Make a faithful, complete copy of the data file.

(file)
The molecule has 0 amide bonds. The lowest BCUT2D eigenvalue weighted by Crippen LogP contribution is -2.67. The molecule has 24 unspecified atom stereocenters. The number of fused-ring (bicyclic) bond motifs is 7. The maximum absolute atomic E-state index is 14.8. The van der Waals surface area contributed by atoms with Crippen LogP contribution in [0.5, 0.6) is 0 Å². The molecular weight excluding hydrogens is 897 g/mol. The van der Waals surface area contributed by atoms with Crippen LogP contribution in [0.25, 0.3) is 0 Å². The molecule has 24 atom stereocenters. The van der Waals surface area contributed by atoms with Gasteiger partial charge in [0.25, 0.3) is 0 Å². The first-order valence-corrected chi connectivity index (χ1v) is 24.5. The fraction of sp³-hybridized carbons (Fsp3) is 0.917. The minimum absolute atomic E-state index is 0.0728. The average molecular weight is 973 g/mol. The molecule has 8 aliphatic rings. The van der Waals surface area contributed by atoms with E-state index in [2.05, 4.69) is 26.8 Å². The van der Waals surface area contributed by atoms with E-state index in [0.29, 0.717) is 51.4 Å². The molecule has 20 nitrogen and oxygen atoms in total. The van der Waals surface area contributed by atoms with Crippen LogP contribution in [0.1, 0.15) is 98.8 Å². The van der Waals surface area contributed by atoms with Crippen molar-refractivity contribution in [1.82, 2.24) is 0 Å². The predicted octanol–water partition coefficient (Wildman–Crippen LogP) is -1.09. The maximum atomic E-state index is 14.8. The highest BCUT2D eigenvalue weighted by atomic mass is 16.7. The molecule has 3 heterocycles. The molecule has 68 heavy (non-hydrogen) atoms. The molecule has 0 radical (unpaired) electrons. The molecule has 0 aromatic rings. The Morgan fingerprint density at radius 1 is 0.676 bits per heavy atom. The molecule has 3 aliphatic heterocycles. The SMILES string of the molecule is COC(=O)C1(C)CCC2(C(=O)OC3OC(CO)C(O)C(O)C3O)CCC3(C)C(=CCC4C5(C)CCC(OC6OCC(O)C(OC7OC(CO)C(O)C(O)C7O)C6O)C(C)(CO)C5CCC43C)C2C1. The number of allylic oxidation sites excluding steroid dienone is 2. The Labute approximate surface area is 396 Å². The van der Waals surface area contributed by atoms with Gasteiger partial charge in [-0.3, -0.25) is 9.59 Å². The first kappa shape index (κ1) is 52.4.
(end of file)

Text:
The molecule has 0 amide bonds. The lowest BCUT2D eigenvalue weighted by Crippen LogP contribution is -2.67. The molecule has 24 unspecified atom stereocenters. The number of fused-ring (bicyclic) bond motifs is 7. The maximum absolute atomic E-state index is 14.8. The van der Waals surface area contributed by atoms with Crippen LogP contribution in [0.5, 0.6) is 0 Å². The molecular weight excluding hydrogens is 897 g/mol. The van der Waals surface area contributed by atoms with Crippen LogP contribution in [0.25, 0.3) is 0 Å². The molecule has 24 atom stereocenters. The van der Waals surface area contributed by atoms with Gasteiger partial charge in [0.25, 0.3) is 0 Å². The first-order valence-corrected chi connectivity index (χ1v) is 24.5. The fraction of sp³-hybridized carbons (Fsp3) is 0.917. The minimum absolute atomic E-state index is 0.0728. The average molecular weight is 973 g/mol. The molecule has 8 aliphatic rings. The van der Waals surface area contributed by atoms with E-state index in [2.05, 4.69) is 26.8 Å². The van der Waals surface area contributed by atoms with E-state index in [0.29, 0.717) is 51.4 Å². The molecule has 20 nitrogen and oxygen atoms in total. The van der Waals surface area contributed by atoms with Crippen LogP contribution in [0.1, 0.15) is 98.8 Å². The van der Waals surface area contributed by atoms with Crippen molar-refractivity contribution in [1.82, 2.24) is 0 Å². The predicted octanol–water partition coefficient (Wildman–Crippen LogP) is -1.09. The maximum atomic E-state index is 14.8. The highest BCUT2D eigenvalue weighted by atomic mass is 16.7. The molecule has 3 heterocycles. The molecule has 68 heavy (non-hydrogen) atoms. The molecule has 0 radical (unpaired) electrons. The molecule has 0 aromatic rings. The Morgan fingerprint density at radius 1 is 0.676 bits per heavy atom. The molecule has 3 aliphatic heterocycles. The SMILES string of the molecule is COC(=O)C1(C)CCC2(C(=O)OC3OC(CO)C(O)C(O)C3O)CCC3(C)C(=CCC4C5(C)CCC(OC6OCC(O)C(OC7OC(CO)C(O)C(O)C7O)C6O)C(C)(CO)C5CCC43C)C2C1. The number of allylic oxidation sites excluding steroid dienone is 2. The Labute approximate surface area is 396 Å². The van der Waals surface area contributed by atoms with Gasteiger partial charge in [-0.3, -0.25) is 9.59 Å². The first kappa shape index (κ1) is 52.4.